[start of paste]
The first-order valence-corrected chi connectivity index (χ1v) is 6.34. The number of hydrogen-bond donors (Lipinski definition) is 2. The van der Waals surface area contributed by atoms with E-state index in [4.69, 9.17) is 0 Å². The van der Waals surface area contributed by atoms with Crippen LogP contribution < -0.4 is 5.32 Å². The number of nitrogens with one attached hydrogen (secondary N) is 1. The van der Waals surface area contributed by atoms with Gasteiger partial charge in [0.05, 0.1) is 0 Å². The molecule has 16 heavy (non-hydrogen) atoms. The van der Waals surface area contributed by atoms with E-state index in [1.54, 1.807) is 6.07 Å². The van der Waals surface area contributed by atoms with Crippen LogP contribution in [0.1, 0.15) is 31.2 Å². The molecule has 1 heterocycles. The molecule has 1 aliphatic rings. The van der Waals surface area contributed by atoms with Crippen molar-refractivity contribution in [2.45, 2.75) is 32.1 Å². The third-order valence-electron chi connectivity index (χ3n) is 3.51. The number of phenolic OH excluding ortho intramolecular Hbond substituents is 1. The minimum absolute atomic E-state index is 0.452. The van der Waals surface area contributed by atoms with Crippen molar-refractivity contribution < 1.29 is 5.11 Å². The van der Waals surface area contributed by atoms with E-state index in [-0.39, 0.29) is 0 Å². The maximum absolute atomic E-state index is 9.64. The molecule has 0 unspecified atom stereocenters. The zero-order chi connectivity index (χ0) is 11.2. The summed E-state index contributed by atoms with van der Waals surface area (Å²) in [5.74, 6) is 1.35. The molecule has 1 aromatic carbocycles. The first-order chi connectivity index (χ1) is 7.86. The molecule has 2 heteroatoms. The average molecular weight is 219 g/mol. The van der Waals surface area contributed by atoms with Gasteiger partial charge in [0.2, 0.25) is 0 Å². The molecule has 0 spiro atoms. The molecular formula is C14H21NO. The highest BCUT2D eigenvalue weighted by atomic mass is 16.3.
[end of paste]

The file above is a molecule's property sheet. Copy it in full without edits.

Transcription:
The first-order valence-corrected chi connectivity index (χ1v) is 6.34. The number of hydrogen-bond donors (Lipinski definition) is 2. The van der Waals surface area contributed by atoms with E-state index in [4.69, 9.17) is 0 Å². The van der Waals surface area contributed by atoms with Crippen LogP contribution < -0.4 is 5.32 Å². The number of nitrogens with one attached hydrogen (secondary N) is 1. The van der Waals surface area contributed by atoms with Gasteiger partial charge in [0.05, 0.1) is 0 Å². The molecule has 16 heavy (non-hydrogen) atoms. The van der Waals surface area contributed by atoms with E-state index in [1.54, 1.807) is 6.07 Å². The van der Waals surface area contributed by atoms with Crippen LogP contribution in [0.1, 0.15) is 31.2 Å². The molecule has 1 heterocycles. The molecule has 1 aliphatic rings. The van der Waals surface area contributed by atoms with Crippen molar-refractivity contribution in [2.45, 2.75) is 32.1 Å². The third-order valence-electron chi connectivity index (χ3n) is 3.51. The number of phenolic OH excluding ortho intramolecular Hbond substituents is 1. The minimum absolute atomic E-state index is 0.452. The van der Waals surface area contributed by atoms with Crippen molar-refractivity contribution < 1.29 is 5.11 Å². The van der Waals surface area contributed by atoms with E-state index in [-0.39, 0.29) is 0 Å². The maximum absolute atomic E-state index is 9.64. The molecule has 0 unspecified atom stereocenters. The zero-order chi connectivity index (χ0) is 11.2. The summed E-state index contributed by atoms with van der Waals surface area (Å²) in [5.74, 6) is 1.35. The molecule has 1 aromatic carbocycles. The first-order chi connectivity index (χ1) is 7.86. The molecule has 2 heteroatoms. The average molecular weight is 219 g/mol. The van der Waals surface area contributed by atoms with Gasteiger partial charge in [0.2, 0.25) is 0 Å². The molecule has 0 spiro atoms. The molecular formula is C14H21NO. The highest BCUT2D eigenvalue weighted by atomic mass is 16.3.